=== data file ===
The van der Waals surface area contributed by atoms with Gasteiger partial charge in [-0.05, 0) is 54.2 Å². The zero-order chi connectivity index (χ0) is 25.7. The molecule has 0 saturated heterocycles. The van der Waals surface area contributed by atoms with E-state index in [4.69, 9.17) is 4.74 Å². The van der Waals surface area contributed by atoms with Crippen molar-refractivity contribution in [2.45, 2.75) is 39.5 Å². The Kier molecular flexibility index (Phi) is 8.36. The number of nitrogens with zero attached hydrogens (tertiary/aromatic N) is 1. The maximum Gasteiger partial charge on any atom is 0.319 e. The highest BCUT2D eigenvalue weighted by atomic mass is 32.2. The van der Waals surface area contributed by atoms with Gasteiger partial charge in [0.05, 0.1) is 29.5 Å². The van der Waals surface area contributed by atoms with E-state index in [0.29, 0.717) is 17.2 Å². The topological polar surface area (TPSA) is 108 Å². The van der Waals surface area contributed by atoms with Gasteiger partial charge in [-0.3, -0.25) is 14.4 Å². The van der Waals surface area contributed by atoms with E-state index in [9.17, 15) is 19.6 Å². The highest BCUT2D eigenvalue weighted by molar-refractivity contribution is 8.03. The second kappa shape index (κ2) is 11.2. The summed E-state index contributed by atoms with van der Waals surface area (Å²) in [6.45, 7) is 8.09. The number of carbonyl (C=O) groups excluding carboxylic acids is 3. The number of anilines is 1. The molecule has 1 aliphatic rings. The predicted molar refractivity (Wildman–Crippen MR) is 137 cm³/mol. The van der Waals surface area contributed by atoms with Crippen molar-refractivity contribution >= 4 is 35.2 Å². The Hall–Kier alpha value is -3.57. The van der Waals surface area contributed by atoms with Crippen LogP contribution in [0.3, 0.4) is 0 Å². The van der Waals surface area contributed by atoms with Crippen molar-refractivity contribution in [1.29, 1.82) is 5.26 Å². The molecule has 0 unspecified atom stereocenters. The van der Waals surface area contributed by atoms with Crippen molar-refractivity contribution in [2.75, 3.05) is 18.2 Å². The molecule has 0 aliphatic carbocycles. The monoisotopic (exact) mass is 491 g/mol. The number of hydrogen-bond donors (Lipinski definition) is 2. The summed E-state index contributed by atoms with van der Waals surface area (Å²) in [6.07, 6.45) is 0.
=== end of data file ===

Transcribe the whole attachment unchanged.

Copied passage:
The van der Waals surface area contributed by atoms with Gasteiger partial charge in [-0.05, 0) is 54.2 Å². The zero-order chi connectivity index (χ0) is 25.7. The molecule has 0 saturated heterocycles. The van der Waals surface area contributed by atoms with E-state index in [4.69, 9.17) is 4.74 Å². The van der Waals surface area contributed by atoms with Crippen molar-refractivity contribution in [2.45, 2.75) is 39.5 Å². The Kier molecular flexibility index (Phi) is 8.36. The number of nitrogens with zero attached hydrogens (tertiary/aromatic N) is 1. The maximum Gasteiger partial charge on any atom is 0.319 e. The highest BCUT2D eigenvalue weighted by atomic mass is 32.2. The van der Waals surface area contributed by atoms with Gasteiger partial charge in [0.05, 0.1) is 29.5 Å². The van der Waals surface area contributed by atoms with E-state index in [0.29, 0.717) is 17.2 Å². The topological polar surface area (TPSA) is 108 Å². The van der Waals surface area contributed by atoms with Gasteiger partial charge in [-0.3, -0.25) is 14.4 Å². The van der Waals surface area contributed by atoms with E-state index in [9.17, 15) is 19.6 Å². The highest BCUT2D eigenvalue weighted by molar-refractivity contribution is 8.03. The second kappa shape index (κ2) is 11.2. The summed E-state index contributed by atoms with van der Waals surface area (Å²) in [6.45, 7) is 8.09. The number of carbonyl (C=O) groups excluding carboxylic acids is 3. The number of anilines is 1. The molecule has 1 aliphatic rings. The predicted molar refractivity (Wildman–Crippen MR) is 137 cm³/mol. The van der Waals surface area contributed by atoms with Crippen molar-refractivity contribution >= 4 is 35.2 Å². The Hall–Kier alpha value is -3.57. The van der Waals surface area contributed by atoms with Crippen LogP contribution in [0.3, 0.4) is 0 Å². The van der Waals surface area contributed by atoms with Crippen molar-refractivity contribution in [1.29, 1.82) is 5.26 Å². The molecule has 0 unspecified atom stereocenters. The van der Waals surface area contributed by atoms with Crippen molar-refractivity contribution in [2.75, 3.05) is 18.2 Å². The molecule has 0 aliphatic carbocycles. The monoisotopic (exact) mass is 491 g/mol. The number of hydrogen-bond donors (Lipinski definition) is 2. The summed E-state index contributed by atoms with van der Waals surface area (Å²) in [6.07, 6.45) is 0.